Kamakura, Kanagawa

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Map of Kamakura on Sagami Bay

Kamakura (鎌倉市 Kamakura-shi?) is a city in Kanagawa, Japan. It is about 50 kilometres (31 mi) south of Tokyo.[1] It was the functioning capital of Japan during the Kamakura period (1203-1333).[2]

In 1250, Kamakura was the 4th largest city in the world with 200,000 people.[3] The other two large cities in Japan at this time were Kyoto and Nara.[4]

Kamakura was made a municipality on November 3, 1939.

Today, Kamakura is famous as an upper-class area for people to live. This is because of the history and because it is close to the mountains and the sea.

History[change | change source]

Tourism[change | change source]

Kamakura has many Buddhist temples. The huge outdoor bronze statue of Buddha at Kamakura is world famous.[10]

Crowds at the Tsurugaoka Hachiman-gū shrine at Kamakura.

The city has many Shinto shrines, including

Tsurugaoka Hachimangu Shrine is one of the three major Hachimangu located in Kamakura. It is the most popular spot in Kamakura, especially, Yabusame in September is very famous. Tsurugaoka Hachimangu was built in 1063 and became the capital and center of Kamakura Government established by Minamoto no Yoritomo. Turugaoka Hachiman-gu has many beautiful maple and ginkgo trees. In autumn, the vew at this shrine is nice.[11] In June, hydrangeas grow. Many temples have beautiful gardens of hydrangeas. The Hase temple is the most well-known of these temples.[12]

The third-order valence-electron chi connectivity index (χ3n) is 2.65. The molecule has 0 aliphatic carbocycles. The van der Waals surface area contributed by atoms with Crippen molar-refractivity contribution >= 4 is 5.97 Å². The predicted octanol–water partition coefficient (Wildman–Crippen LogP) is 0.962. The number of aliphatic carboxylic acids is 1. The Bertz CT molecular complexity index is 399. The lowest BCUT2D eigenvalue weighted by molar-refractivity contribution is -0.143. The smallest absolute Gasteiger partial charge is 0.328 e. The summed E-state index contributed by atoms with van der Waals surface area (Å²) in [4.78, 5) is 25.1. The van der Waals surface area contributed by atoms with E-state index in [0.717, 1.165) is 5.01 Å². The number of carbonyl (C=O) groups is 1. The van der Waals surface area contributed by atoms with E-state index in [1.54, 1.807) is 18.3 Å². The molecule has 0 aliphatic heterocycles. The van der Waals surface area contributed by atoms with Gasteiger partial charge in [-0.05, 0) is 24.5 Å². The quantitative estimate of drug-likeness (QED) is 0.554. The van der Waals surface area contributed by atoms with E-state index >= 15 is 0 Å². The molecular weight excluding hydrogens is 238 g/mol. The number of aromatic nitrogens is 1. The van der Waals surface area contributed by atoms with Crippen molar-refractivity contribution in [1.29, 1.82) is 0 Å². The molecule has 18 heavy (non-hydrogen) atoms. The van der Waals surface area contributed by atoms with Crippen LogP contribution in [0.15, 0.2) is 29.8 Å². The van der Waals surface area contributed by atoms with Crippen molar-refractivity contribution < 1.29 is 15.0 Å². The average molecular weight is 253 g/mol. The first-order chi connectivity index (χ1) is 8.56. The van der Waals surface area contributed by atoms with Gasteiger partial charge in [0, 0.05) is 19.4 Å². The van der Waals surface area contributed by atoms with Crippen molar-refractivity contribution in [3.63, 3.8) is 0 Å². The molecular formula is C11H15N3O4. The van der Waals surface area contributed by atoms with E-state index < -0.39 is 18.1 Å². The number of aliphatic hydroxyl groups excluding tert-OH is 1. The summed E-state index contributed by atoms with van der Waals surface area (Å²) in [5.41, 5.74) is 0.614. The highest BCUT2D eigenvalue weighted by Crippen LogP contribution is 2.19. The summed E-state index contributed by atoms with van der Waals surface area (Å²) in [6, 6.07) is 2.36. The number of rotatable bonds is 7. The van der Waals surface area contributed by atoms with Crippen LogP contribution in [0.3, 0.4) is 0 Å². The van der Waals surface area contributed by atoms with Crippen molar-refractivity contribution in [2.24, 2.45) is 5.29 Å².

Sister cities[change | change source]

Kamakura has international sister cities.

Other pages[change | change source]

"Amida Buddha," LaFarge, 1883

References[change | change source]

  1. 1.0 1.1 1.2 Kamakura, Kanagawa city web page
  2. Hall. John Whitney. (1991). Japan: From Prehistory to Modern Times, pp. 86, 114.
  3. Cities, Empires and Global State Formation, Institute for Research on World-Systems
  4. Hall, p. 123.
  5. Hall, p. 359; Kitagawa et al. (1975). The Tale of the Heike, p. 788.
  6. Kate Tsubata (May 25, 2008). "The Great Buddha at Kamakura". The Washington Times. http://www.washingtontimes.com/weblogs/donne-travels-washington-times/2008/may/25/the-great-buddha-at-kamakura/.
  7. Titsingh, Isaac. (1834). Annales des empereurs du japon, p. 273.
  8. Hammer, Joshua. (2006). Yokohama Burning: the Deadly 1923 Earthquake and Fire that Helped Forge the Path to World War II, p. 278.
  9. Hammer, pp. 115-116.
  10. "Kotoku-in" ("The Great Buddha"), Kamakura Today. 2002.
  11. Yahoo Kouyou
  12. Kamakura Today

Other websites[change | change source]